Author of Across Two Novembers: A Year in the Life of a Blind Bibliophile

Scopist65@gmail.com

http://www.dldbooks.com/davidfaucheux/

BUY  the book –  Click on the link above.

_______________________

Dear Readers of SCAN,

Your support of our Featured Guest Authors is  appreciated.

 

Here’s how YOU can spread the HAPPINESS:

Please  share this article with your friends on Social Media and by Re-Blogging.

You can purchase this book: Between Two Novembers, DLD Books, 2017.

It would be a fantastic gift for giving over the holidays – just ahead!

 Thanks again for your support of the Authors who are featured on Saturday is for Sharing.

________________

Saturday is for Sharing

is brought to you by

Pennsylvania author, Lynda McKinney Lambert and her feline writing partner, Miss Opal.

SCAN is owned by Lynda McKinney Lambert. & Miss Opal, her feline writing assistant,.

 

Walking by Inner Vision.

Lynda’s Author ‘s Page

Saturday is for Sharing is Lynda’s property. You have permission to SHARE this blog post with your FRIENDS on FaceBook.

Copyright: August 11, and December 9,  2018. Lynda McKinney Lambert. All rights reserved.

Please share with your Friends on FaceBook and SHARE to your blog. Please Re-Blog this article and spread the HAPPINESS.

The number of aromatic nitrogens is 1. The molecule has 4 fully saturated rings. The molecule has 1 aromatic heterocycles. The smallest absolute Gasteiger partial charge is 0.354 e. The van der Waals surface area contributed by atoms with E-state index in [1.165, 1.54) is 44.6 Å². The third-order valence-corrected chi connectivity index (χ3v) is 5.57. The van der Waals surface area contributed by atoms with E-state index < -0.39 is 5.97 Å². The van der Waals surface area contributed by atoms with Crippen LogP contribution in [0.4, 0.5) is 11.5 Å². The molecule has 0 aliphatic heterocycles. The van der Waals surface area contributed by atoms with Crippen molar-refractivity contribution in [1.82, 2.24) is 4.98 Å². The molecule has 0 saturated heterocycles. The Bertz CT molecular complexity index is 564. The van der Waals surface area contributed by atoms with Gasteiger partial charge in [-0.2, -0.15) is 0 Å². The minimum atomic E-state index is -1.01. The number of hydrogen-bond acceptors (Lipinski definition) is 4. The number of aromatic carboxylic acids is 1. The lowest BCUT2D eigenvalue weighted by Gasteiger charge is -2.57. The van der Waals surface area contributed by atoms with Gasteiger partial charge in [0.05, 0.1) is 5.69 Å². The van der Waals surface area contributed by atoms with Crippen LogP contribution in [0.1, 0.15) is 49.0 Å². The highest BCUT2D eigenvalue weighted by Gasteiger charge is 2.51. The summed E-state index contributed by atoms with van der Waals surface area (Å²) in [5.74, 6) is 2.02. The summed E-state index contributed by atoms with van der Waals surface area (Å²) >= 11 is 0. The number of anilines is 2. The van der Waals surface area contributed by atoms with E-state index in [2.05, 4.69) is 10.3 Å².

Leave Miss  Opal and Lynda some comments and let us know what you liked about this feature story today.

 

SHARE The HAPPINESS

We Love You for That!

 

Saturday is for Sharing – Abbie Johnson Taylor, Author

 

July 14, 2018

SCAN is hosted by Lynda McKinney Lambert.

If you are NEW to SCAN, I recommend:Just SCAN it!

 

Guest Author

Abbie Johnson Taylor

Author of  4 Published Books

 

18_SCAN_Sharing_AbbieTaylorPortrait

Abbie, It is wonderful to have you here today as our Guest Author.

I first met you on an internet  writers group, Behind Our eyes. At that time  you were serving as the group’s president.   You were, and still are, are really the “Energizer Bunny” of this international group of writers., You are a role model and inspiration  to many of us who are writers with sight loss or blindness. You model for us all what we can do if we stay focused and keep on going on the writer’s path.

Miss Opal and I are glad to have this opportunity to share your life and your books with our readers today. 

Abbie’s Story

 

Q_What do you think about your name? Do you use your own name for your writing?  

My full name is Abigail Louise Taylor.

My middle name was that of my paternal grandmother, but I’m not sure how my parents came up with my first name. Taylor is my married, or should I say widowed, name. Johnson is my maiden name. I like the sound of Abbie Johnson Taylor, so that’s why I publish material under that name.